Monday, May 31, 2021

Interesting article on academic bullying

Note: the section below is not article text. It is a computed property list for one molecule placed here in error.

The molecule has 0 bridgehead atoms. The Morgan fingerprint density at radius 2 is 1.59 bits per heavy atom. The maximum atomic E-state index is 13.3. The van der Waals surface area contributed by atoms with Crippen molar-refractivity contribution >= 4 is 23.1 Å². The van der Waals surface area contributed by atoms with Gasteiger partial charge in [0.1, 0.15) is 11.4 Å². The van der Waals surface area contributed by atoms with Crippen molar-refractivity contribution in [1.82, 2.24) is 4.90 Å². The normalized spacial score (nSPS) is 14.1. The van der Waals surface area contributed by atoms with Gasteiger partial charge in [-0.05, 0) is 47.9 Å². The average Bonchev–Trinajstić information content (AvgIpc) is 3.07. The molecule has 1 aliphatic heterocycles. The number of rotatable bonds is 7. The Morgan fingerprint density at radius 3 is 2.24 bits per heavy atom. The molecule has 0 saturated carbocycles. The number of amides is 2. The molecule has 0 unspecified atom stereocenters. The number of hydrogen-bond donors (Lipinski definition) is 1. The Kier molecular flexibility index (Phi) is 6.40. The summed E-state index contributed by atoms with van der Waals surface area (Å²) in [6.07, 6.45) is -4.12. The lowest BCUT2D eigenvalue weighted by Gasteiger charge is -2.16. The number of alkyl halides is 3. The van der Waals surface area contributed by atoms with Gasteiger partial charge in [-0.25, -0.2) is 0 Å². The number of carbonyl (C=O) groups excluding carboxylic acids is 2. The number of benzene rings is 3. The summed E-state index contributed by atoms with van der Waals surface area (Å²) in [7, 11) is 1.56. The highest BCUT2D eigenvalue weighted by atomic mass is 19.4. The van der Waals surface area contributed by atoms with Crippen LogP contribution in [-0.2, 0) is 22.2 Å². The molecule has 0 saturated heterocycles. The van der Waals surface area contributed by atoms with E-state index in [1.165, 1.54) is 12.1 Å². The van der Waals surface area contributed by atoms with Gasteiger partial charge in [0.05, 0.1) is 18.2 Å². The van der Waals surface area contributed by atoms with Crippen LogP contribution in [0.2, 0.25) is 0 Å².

I stumbled upon this article on academic bullying on Twitter thanks to Charlie Ebersole. Needless to say, it is a discouraging document to read. That said, it is quite valuable, as in a real important and tangible sense, you are getting to read something of an oral history of the experience of early career researchers (primarily graduate students and post-docs). I agree with Dr. Ebersole that this is a very difficult issue, and one where those with actual power seem unwilling to confront what is going on in their own departments and universities. As someone who went to two different graduate programs (one for my MA in Experimental Psychology and the other for a PhD in Social Psychology), I can say that I had very different experiences in each program. My experience at CSU Fullerton was very positive. I had a helpful advisor and mentor, and I learned a lot from not only my advisor, but the other faculty with whom I worked. I would not trade that experience for anything. My experience at University of Missouri during the late 1990s was a bit different, and I will spare you the details.I did certainly learn a few lessons, although perhaps not the ones that I had expected when I began. Somehow, a culture of keeping one's head down and remaining passively silent is not one conducive to intellectual or emotional well-being, and I can certainly empathize with those who left their situations embittered. I made a promise to myself that I would never treat early career researchers (grad students and post-docs, in particular) negatively, but would instead be constructive and nurturing. I never quite had the opportunity to put that in practice. Such is life. I try to practice a form of patience and grace with my undergrads instead, and also serve as someone to share potential red flags to be on the lookout for just in case any of them do go into research-oriented graduate programs. That is perhaps good enough.

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